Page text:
Event Abstract


  • 1 Dipartimento di Scienze Biomediche Sperimentali e Cliniche, Università degli Studi di Firenze, Italy
  • 2 Department of Surgery and Translational Medicine, Careggi University Hospital, Italy
  • 3 Department of Experimental and Clinical Medicine, University of Florence, Italy
  • 4 Dipartimento di Scienze Farmacologiche e Biomolecolari, Università degli Studi di Milano, Italy
  • 5 Dipartimento di Scienze Biomediche Sperimentali e Cliniche, Università degli Studi di Firenze, Italy

Wound healing is a fundamental process for survival. It makes an organism able to repair a damage and restore physiological condition. The whole process involves the coordinated interaction of many different cell populations and biochemical molecules, such as proteins, proteases, growth factors, and extracellular matrix (ECM) components. Wound healing consist of four precisely programmed phases that follow one another and partly overlap. The events of each phase must happen in a definite and regulated manner. Hemostasis is the first phase and begins immediately after wounding. It is characterized by vascular constriction and fibrin clot formation. The clot and surrounding wound tissue release pro-inflammatory cytokines and growth factors, such as transforming growth factor (TGF)-β, platelet-derived growth factor (PDGF), fibroblast growth factor (FGF), and epidermal growth factor (EGF). Once bleeding is controlled, immune cells migrate into the wound (chemotaxis) and promote the inflammatory phase, which is characterized by the sequential infiltration of neutrophils, macrophages, and lymphocytes. During this phase bacteria and cell debris are removed from the wound and soluble factors are released. They induce cell migration and also stimulate cell division in the next phase. The proliferative phase is characterized by angiogenesis, collagen deposition, granulation tissue formation, epithelialization and wound contraction. In the last phase, the remodeling phase, collagen is reorganized and realigned along tension lines while apoptosis and phagocytosis of apoptotic bodies lead to the removal of unnecessary cells. In this phase, regression of many of the newly formed capillaries occurs, so that vascular density in the wound progressively decreases. Interruptions, aberrancies, or lags in the process can lead to delayed wound healing or non-healing chronic wounds. Among the many factors which regulate the repair mechanisms, mechanical factors play a critical role during the healing process [Agha et al., 2011]. Also gravitational alterations can affect tissue repair: most of the studies on wound healing in μg conditions show delay and impairment in wound and fracture healing, mostly due to changes in the inflammatory and in remodeling phase [Delp, 2008; Radek et al., 2008]. Therefore, the possibility to carry out research in unloading conditions represents an unique tool to increase our knowledge on wound healing biomechanics and the role of gravity in the process. Moreover, in the perspective of longer-term space missions, with a growing number of astronauts involved, wound healing must be regarded as a serious problem, because the risk of injury due to traumatic events or unexpected emergency surgery will increase while medical evacuation times to Earth will become incompatible with the urgency of implementing assistance procedures. Therefore, it is crucial to understand the impact of microgravity (μg) on the mechanisms underlying wound healing. In the frame of these studies, we developed an in vivo model of wound healing based on leeches [Hirudo Medicinalis]. The model is obtained by performing a wound and a suture on the back surface of the animal. This invertebrate represents an interesting model, since the sequence of events occurring during the healing is similar as in vertebrates. Moreover, the leech is very resistant and, once nourished, can survive for some months without eating. For this reasons, it can be considered one the most suitable living beings to be used for experiments both in modeled and real μg, even during long-term space missions. For the experiments in modeled μg, animals were anesthetized with a 10% ethanol solution. Surgical wounds (10 mm length, 2 mm depth) were performed on the dorsal surface of the animals (at about the 15th metamere) and sutured (DAFLON 4/0 wire). For the exposure to modeled μg, each leech was housed in a T25 flask filled with leech culture medium. μg was modeled by a Random Positioning Machine (RPM), rotation speed 60◦/s, about 10−3 × g. After exposure to modeled μg, animals were anesthetized again and fixed in formaldehyde 4%, then dissected. Differences in wound healing between animals exposed to unloading conditions and controls (1xg) were analyzed by morphological imaging of the wound (Fig. 1), histology, autofluorescence and immuno-fluorescence microscopy. The results demonstrated that modeled microgravity induces a significant delay in wound closure and repair processes as proved by altered epithelium formation and matrix organization. In order to counteract the microgravity-induced impairment in wound healing, we assayed in the leech model the effect of biochemical (Platelet Rich Plasma) and physical (NIR laser radiation) factors known to promote tissue repair. PRP is a concentrate of growth factors (normally released by platelets upon activation) which is obtained by blood centrifugation. The use of red and infrared radiation to favor wound healing is documented in literature applied in clinics. Our previous studies have shown that NIR laser radiation improves the cell energy metabolism, favors the formation of endothelial cell monolayers, improves the production and assembly of ECM components as fibronectin, proteoglycans and collagen I [Monici et al., 2011]. The results of preliminary experiments demonstrated that in the leech model both PRP and NIR laser application speed up and foster the healing process. Figure Legend: Fig.1 Effect of modeled microgravity (RPM) on in vivo model of wound healing. A Control; B Exposed to microgravity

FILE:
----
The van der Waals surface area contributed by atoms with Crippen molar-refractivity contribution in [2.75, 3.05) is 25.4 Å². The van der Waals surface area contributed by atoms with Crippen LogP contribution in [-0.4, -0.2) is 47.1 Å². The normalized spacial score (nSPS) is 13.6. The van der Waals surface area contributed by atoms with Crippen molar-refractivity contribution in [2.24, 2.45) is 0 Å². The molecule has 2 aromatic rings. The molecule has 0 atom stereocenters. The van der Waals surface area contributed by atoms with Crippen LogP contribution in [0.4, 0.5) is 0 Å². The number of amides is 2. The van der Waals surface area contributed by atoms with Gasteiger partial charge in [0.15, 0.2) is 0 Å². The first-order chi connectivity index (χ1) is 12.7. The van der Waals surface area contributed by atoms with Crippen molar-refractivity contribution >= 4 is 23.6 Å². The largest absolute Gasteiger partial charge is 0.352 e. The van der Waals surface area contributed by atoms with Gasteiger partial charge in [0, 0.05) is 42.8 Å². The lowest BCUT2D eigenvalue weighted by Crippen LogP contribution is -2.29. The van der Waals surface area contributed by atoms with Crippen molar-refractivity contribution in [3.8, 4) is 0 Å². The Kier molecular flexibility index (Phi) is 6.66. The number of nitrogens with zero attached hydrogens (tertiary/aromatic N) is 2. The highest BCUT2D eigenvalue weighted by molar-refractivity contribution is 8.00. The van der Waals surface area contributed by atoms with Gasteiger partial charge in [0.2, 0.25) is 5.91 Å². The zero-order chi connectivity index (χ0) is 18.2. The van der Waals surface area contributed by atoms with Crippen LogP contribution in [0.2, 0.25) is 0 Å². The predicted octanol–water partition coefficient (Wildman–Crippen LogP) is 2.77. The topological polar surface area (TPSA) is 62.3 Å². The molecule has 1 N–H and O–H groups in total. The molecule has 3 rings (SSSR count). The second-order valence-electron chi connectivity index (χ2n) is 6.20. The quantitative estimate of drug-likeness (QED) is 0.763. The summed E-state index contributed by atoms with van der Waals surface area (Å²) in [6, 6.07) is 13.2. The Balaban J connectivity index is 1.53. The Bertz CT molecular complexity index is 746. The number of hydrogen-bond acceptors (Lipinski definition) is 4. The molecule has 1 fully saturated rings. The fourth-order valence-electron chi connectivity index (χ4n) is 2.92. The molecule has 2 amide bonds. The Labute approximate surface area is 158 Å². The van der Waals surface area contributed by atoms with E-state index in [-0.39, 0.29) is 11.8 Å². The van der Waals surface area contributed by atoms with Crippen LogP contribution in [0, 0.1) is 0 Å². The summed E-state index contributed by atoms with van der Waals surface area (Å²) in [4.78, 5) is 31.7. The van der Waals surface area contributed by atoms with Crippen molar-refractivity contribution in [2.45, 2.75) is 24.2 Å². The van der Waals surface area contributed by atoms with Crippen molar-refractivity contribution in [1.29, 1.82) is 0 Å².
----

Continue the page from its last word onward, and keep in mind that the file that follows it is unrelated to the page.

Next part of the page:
Figure 1


Agha, R., Ogawa, R., Pietramaggiori, G., Orgill, D.P.: A review of the role of mechanical forces in cutaneous wound healing. J. Surg. Res. 171(2), 700–8 (2011). doi:10.1016/j.jss.2011.07.007. Delp MD. Unraveling the complex web of impaired wound healing with mechanical unloading and physical deconditioning. J. Appl. Physiol., 2008, 104:1262-63. Monici M, Cialdai F, Romano G, Fusi F, Egli M, Pezzatini S, Morbidelli L. An in vitro study on tissue repair: impact of unloading on cells involved in the remodelling phase. Microgravity, Science and Technology, 2011, 23:391-401, ISSN: 0938-0108, doi:10.1007/s12217-011-9259-4. Radek KA, Baer Lisa A, Eckhardt J, DiPietro LA, and Wade CE. Mechanical unloading impairs keratinocyte migration and angiogenesis during cutaneous wound healing. J Appl Physiol., 2008, 104: 1295-1303.

Keywords: Wound Healing, Hirudo medicinalis (Annelida), Microgravity (μg), Platelet rich plasma (PRP), NIR laser radiation, in vivo model

Conference: 39th ISGP Meeting & ESA Life Sciences Meeting, Noordwijk, Netherlands, 18 Jun - 22 Jun, 2018.

Presentation Type: Extended abstract

Topic: Animal Models

Citation: Cialdai F, Pantalone D, Bani D, Romagnoli P, RIZZO AM, Celotti F, Colciago A, Sereni E, Ranaldi F and Monici M (2019). EFFECTS OF UNLOADING CONDITION ON WOUND HEALING PROCESS: EXPERIMENTS WITH HIRUDO MEDICINALIS. Front. Physiol. Conference Abstract: 39th ISGP Meeting & ESA Life Sciences Meeting. doi: 10.3389/conf.fphys.2018.26.00037

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Received: 02 Dec 2018; Published Online: 16 Jan 2019.

* Correspondence: Dr. Francesca Cialdai, Dipartimento di Scienze Biomediche Sperimentali e Cliniche, Università degli Studi di Firenze, Florence, Italy, francesca.cialdai@unifi.it